In the beginning of the semester, DIS hosted an ice cream social as a cultural exchange with a nearby gymnasium. I was on the fence about going, but I pushed my anxiety aside and showed up solo (the free ice cream was a plus, too). Unexpectedly, I got swept up in conversation until after the event ended, and really connected with these girls I thought I would never see again. Lo and behold, we’re face-to-face just weeks later!

Breaking the Ice with Scented Markers

Our mentees are in the Economics and Business program at JENSEN gymnasium. The two I met at the ice cream social are cousins, and the third moved to Sweden from Ukraine a few years ago. Establishing rapport and finding connections early on was important to us, but the looks of incredulousness and confusion during our inside jokes and uncontrollable laughter were quite the ice breaker — that, and having coincidentally brought a special set of markers with me.

As we dove into explaining SMART goals (specific, measurable, attainable, relevant, and timely), I remembered I had thrown my scented markers in my backpack that morning! Before I could even set them down on the desk, I was interrupted by giddy excitement around me that was so tangible I felt it too. Everyone was dead-set on smelling every marker; I couldn’t help but laugh to see how happy we all were to be passing the markers around and declaring favorite scents with one another. Decorating the goal sheet was a great incentive, and we had a fun sharing session of goals and artwork.

Out of us DIS students, our goals were getting stronger at the gym, eating more fruit, and improving public speaking confidence. Out of our mentees, one desired to read more books, one wished to reduce phone usage, and another wanted to build confidence in her interactions with others.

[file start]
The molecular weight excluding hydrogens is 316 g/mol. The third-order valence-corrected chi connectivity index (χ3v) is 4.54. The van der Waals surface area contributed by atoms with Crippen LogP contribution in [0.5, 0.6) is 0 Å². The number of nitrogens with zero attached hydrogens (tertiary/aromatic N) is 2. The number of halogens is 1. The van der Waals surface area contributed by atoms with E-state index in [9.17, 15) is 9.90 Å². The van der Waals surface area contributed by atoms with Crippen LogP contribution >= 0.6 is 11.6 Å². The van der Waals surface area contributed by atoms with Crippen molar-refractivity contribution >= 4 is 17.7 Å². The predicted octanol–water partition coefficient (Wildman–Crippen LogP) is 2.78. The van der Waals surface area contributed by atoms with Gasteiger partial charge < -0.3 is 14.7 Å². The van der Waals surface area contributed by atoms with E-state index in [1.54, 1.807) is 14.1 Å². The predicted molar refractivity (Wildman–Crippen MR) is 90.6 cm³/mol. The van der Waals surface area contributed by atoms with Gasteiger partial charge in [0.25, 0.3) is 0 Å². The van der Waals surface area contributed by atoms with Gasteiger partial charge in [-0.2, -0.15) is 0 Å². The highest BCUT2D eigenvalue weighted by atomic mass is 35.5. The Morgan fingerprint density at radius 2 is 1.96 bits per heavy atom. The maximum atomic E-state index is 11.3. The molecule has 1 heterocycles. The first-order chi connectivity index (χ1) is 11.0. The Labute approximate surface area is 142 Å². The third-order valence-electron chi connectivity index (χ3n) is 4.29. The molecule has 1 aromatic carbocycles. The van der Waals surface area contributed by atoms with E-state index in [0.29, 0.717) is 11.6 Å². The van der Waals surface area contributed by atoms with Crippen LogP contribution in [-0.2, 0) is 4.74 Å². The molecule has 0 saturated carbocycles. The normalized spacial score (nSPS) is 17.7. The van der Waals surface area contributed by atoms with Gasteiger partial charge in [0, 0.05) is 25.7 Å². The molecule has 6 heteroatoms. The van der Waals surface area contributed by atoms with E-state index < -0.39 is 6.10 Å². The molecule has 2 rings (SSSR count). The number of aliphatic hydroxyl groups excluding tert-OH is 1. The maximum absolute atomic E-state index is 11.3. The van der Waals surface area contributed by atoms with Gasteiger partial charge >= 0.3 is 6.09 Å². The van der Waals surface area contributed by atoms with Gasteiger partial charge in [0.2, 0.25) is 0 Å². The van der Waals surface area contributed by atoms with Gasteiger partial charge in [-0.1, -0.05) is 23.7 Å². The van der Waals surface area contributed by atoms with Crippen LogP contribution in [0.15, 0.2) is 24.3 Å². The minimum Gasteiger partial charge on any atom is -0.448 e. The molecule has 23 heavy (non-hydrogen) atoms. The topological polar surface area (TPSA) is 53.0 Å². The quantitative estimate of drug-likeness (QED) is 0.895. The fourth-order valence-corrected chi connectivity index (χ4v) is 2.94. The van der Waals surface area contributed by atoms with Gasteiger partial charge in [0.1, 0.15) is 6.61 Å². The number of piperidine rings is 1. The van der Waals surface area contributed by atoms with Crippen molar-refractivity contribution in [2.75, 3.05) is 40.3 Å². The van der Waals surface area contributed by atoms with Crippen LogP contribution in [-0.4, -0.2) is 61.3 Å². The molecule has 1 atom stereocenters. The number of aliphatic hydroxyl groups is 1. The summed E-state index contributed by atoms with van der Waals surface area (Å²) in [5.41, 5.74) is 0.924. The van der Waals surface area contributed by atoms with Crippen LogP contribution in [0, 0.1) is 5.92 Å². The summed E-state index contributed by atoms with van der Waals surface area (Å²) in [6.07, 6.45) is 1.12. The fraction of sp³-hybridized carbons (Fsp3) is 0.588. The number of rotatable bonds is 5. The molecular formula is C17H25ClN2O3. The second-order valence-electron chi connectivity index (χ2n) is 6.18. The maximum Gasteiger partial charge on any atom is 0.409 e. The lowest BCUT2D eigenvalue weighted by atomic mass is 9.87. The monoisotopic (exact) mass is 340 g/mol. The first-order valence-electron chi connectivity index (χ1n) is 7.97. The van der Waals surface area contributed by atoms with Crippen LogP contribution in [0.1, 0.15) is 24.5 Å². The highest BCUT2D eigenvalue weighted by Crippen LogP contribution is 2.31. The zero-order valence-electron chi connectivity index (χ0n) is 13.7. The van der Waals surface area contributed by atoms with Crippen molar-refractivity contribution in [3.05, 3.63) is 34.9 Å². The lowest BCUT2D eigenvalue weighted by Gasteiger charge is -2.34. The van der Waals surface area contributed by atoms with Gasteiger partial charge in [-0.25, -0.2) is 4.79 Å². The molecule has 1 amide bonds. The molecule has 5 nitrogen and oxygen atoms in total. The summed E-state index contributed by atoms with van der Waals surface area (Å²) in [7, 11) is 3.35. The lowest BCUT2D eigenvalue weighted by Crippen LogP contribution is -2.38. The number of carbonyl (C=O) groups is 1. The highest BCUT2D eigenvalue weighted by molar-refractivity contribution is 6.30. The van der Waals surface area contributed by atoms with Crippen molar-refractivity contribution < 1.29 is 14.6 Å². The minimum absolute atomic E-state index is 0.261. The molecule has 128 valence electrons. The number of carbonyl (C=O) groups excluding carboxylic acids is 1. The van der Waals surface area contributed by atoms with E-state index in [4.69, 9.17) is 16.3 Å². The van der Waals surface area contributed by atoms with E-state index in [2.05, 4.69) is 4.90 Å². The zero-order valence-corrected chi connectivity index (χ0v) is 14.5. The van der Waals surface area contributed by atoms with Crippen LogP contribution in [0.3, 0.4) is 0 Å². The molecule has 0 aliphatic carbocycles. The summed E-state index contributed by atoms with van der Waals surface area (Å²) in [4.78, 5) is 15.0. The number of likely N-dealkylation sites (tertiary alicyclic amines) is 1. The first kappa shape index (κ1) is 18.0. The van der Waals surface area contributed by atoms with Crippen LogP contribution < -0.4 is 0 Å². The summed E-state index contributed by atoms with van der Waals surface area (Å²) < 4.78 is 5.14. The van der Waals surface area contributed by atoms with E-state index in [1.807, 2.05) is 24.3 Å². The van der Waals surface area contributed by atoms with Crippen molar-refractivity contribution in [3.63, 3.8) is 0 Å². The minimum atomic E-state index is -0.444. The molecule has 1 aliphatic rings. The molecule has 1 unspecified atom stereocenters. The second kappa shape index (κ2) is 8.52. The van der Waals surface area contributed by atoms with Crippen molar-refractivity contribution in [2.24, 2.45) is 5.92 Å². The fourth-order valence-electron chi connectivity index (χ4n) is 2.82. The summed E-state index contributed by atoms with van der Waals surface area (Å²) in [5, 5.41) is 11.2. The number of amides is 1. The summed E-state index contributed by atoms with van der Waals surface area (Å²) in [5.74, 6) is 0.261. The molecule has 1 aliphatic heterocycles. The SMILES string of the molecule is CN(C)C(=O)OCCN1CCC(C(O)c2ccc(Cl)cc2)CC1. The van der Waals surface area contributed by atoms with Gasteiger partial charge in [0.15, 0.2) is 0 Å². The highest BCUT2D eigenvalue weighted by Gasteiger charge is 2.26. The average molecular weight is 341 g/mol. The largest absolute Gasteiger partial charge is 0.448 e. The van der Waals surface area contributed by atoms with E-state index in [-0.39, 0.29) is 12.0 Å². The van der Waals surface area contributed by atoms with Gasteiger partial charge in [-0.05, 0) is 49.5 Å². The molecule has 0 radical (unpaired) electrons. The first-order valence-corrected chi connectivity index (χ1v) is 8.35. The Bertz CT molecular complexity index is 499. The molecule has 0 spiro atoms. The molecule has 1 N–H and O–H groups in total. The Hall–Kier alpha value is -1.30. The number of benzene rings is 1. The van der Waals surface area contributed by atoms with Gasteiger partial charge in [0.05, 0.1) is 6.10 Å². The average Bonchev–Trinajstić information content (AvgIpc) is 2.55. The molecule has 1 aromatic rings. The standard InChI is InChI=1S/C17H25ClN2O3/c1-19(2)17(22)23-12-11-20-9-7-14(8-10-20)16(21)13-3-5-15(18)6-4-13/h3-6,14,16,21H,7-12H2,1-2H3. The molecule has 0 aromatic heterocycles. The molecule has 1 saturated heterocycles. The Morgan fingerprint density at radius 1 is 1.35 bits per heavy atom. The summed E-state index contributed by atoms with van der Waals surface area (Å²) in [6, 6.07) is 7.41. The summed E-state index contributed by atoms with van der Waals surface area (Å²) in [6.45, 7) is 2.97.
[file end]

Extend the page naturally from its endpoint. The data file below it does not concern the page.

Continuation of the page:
I’m grateful for all the shared listening and learning together. It’s been such a joy meeting with the JENSEN students each time, and having such a great rapport also makes us DIS students so happy and proud to see success in their goals.

It’s been an engaging and enriching cultural exchange between the six of us; we all come from such different backgrounds, and I’m grateful for all the shared listening and learning together. It’s been such a joy meeting with the JENSEN students each time, and having such a great rapport also makes us DIS students so happy and proud to see success in their goals. One thing I did not expect from this mentorship opportunity was to have so many laughs, and the best kind, too: the contagious deep-belly laughs that resonate around the room and leave you wiping away tears.

Learn more about connecting with locals at DIS

>> Community Engagement in Stockholm

>> My First Day as an English Language Mentor

>> Power of the Mind: Psychology of Performance